But as the campaign went on and the defending European champion progressed towards a three-peat, Zidane’s bargaining chips grew taller. This meant that a lid could be kept on the supposed tension between the manager and club president Florentino Perez — the pursuit of goalkeeper Kepa Arrizabalaga against Zidane’s wishes was apparently a bone of contention. With his players nearing a historic win, the Frenchman was ascendant and could once again assert his will.
The assertion arrived in the form of Thursday’s resignation. Unlike many hallowed figures in the past, Zidane was not going to suffer the ignominy of a sacking by Perez. He was going to leave when nobody could complain about his work, a departure when he stands at the top of the game. In the past two-and-a half-years, Zidane has guided Madrid to nine trophies — the league title of the 2016-17 campaign showed that his success was not limited to just tournament football — and no argument works better at the club than silverware.
Still 45, Zidane should go on to win more in the future, although his return to management will have to wait until his break is completed. He insisted on Thursday that he was not tired but he could not overlook the limits to his capabilities. Zidane elaborated upon the issue at hand.
“There are difficult moments when you can wonder whether you are the right person still. I do not forget the hard times, as well as the good times, and that makes you reflect. And this is the right moment. The players need a change…We always want more from the players, and a moment comes when I cannot ask them for more. They need another voice, to return to winning again,” he said.
The third year, as the great Bela Guttmann said, is truly fatal. The Hungarian coach had forcefully argued that, by the end of the third year, the coach’s message becomes predictable and this has an impact on the players’ motivation and energies. On Thursday, it seemed, Zidane sang from the same hymn sheet.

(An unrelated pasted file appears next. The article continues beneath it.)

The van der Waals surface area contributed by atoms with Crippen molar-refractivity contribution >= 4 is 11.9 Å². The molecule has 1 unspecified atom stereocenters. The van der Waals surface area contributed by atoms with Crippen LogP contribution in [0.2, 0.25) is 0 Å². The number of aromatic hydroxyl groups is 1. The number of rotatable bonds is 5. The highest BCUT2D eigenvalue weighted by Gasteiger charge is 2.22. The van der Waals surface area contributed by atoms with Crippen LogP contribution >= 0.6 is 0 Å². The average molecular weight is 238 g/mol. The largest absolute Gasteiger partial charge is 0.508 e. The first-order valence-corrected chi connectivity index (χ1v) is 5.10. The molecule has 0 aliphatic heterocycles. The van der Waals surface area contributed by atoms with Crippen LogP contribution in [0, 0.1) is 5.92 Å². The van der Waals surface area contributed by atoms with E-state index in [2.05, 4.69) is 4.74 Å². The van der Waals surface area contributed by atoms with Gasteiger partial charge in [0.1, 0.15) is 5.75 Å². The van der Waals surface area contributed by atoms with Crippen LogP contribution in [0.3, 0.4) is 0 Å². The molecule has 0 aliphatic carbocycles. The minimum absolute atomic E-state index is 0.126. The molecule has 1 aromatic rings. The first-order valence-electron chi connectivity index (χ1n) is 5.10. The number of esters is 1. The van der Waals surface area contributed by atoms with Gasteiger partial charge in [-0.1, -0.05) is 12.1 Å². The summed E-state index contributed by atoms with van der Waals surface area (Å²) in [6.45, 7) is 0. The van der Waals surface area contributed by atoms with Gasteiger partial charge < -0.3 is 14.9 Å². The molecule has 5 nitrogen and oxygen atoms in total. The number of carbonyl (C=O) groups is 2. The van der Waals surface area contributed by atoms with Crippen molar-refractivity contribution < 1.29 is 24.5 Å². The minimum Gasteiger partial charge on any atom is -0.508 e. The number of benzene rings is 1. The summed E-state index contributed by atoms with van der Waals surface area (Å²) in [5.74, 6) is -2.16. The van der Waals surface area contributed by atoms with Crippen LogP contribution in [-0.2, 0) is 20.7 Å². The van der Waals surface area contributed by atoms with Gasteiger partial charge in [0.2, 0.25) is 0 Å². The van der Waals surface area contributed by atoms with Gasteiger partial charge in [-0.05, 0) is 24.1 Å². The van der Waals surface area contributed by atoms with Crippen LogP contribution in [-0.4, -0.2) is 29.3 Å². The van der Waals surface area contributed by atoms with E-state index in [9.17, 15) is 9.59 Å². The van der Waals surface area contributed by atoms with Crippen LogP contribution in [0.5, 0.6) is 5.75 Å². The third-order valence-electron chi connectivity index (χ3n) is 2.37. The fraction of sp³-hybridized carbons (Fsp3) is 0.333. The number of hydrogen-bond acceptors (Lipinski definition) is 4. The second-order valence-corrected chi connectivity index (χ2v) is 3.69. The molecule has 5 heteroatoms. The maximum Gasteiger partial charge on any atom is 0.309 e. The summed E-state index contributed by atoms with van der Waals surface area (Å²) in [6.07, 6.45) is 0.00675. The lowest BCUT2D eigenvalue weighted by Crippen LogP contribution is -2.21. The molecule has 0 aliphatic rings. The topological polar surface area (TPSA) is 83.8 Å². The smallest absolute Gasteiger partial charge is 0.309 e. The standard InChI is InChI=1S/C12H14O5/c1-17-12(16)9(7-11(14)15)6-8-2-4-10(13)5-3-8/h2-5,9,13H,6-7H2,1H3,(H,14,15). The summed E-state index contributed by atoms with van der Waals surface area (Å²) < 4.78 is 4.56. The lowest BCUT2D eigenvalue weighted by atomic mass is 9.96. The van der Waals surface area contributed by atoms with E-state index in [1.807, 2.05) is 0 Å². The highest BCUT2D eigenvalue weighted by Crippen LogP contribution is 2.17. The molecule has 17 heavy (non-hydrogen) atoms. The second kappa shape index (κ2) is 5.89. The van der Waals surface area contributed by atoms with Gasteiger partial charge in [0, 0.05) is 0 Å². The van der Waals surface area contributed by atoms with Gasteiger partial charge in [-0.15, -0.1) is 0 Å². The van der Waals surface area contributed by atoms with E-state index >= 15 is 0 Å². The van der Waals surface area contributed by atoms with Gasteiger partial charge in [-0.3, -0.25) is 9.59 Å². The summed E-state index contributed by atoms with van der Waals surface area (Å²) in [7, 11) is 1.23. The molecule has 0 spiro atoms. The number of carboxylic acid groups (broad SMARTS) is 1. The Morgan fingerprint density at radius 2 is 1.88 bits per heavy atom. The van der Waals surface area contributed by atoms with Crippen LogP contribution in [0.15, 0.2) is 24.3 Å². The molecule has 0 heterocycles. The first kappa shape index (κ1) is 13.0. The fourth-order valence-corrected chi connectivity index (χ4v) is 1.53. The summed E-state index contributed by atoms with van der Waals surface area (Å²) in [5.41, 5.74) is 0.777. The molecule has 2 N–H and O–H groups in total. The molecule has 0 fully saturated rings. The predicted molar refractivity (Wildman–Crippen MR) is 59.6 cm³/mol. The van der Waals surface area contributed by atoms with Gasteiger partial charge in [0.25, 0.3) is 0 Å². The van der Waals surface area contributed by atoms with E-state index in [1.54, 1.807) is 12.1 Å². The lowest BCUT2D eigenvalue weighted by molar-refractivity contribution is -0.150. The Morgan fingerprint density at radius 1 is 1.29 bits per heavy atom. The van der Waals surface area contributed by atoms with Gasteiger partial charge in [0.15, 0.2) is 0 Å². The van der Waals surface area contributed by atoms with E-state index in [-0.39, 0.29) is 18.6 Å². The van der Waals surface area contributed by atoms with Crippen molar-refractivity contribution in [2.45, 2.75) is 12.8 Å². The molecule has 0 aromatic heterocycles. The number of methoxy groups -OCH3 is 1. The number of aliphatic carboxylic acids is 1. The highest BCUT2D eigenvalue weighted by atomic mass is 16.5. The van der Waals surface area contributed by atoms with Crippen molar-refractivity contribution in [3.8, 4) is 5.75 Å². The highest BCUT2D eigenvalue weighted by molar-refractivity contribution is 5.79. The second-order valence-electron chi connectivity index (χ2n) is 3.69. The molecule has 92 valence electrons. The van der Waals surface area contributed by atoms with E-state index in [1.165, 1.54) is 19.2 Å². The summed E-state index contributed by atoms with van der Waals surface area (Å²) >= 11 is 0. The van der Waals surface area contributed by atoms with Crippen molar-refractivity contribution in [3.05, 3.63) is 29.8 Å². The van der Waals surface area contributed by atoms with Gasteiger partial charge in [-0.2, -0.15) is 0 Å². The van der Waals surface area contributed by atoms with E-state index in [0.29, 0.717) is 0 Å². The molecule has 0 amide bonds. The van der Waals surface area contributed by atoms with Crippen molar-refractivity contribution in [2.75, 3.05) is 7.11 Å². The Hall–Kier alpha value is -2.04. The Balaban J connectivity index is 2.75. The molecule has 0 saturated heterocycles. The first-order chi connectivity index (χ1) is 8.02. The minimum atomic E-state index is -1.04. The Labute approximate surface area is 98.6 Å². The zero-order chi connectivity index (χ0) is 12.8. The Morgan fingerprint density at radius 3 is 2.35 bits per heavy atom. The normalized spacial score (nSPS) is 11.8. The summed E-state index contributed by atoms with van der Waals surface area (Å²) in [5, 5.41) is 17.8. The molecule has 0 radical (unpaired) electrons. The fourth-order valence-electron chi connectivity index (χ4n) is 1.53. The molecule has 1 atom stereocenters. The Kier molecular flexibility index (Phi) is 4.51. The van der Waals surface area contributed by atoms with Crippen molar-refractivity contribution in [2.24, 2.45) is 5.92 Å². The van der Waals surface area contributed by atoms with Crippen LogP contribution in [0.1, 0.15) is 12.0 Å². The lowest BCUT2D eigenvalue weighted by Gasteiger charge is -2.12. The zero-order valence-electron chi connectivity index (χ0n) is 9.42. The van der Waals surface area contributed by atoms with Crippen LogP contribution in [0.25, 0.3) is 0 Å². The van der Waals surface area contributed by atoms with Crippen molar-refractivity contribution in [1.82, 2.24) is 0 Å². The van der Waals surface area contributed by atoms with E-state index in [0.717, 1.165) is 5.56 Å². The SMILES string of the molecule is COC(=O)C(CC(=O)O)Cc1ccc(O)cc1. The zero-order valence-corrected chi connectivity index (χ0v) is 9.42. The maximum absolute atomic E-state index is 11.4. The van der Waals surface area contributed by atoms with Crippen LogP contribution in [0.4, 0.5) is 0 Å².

“I am doing this for the good of this team, for this club. It would have been difficult for me to win again next year. There have been good moments, but also difficult times. I do not forget that. And at this club you must know this. I do not want to start a season and have a bad time, I want to end with Real Madrid when everything is going well,” he added.
Everything is certainly going well for Zidane but not so much for the club. With Cristiano Ronaldo and Gareth Bale’s future under doubt, Madrid might be approaching a slide. Zidane maintained that this was not the reason behind his decision and that might be the case. But, as the Madrid legend knows, the clutches of entropy do not spare anyone. Perhaps, the decline would begin with the formation of a weakened squad. Madrid will certainly be worse off in the absence of either Ronaldo or Bale, or both. Zidane’s chances of success following their departure would have been significantly low.
So, content with what he has achieved, the manager has decided to walk before he loses what has been well-earned. With his resignation, Zidane has also ensured that his status at Madrid will only rise in his absence. And he could possibly find more glory in a new job, at a new place. This certainly did not seem possible anymore in Madrid. The chapter had to end now.
“I did it as a player, and now again as a coach. This is the right moment to end things well.” Zidane continues to master time.
Updated Date: May 31, 2018 21:59:04 IST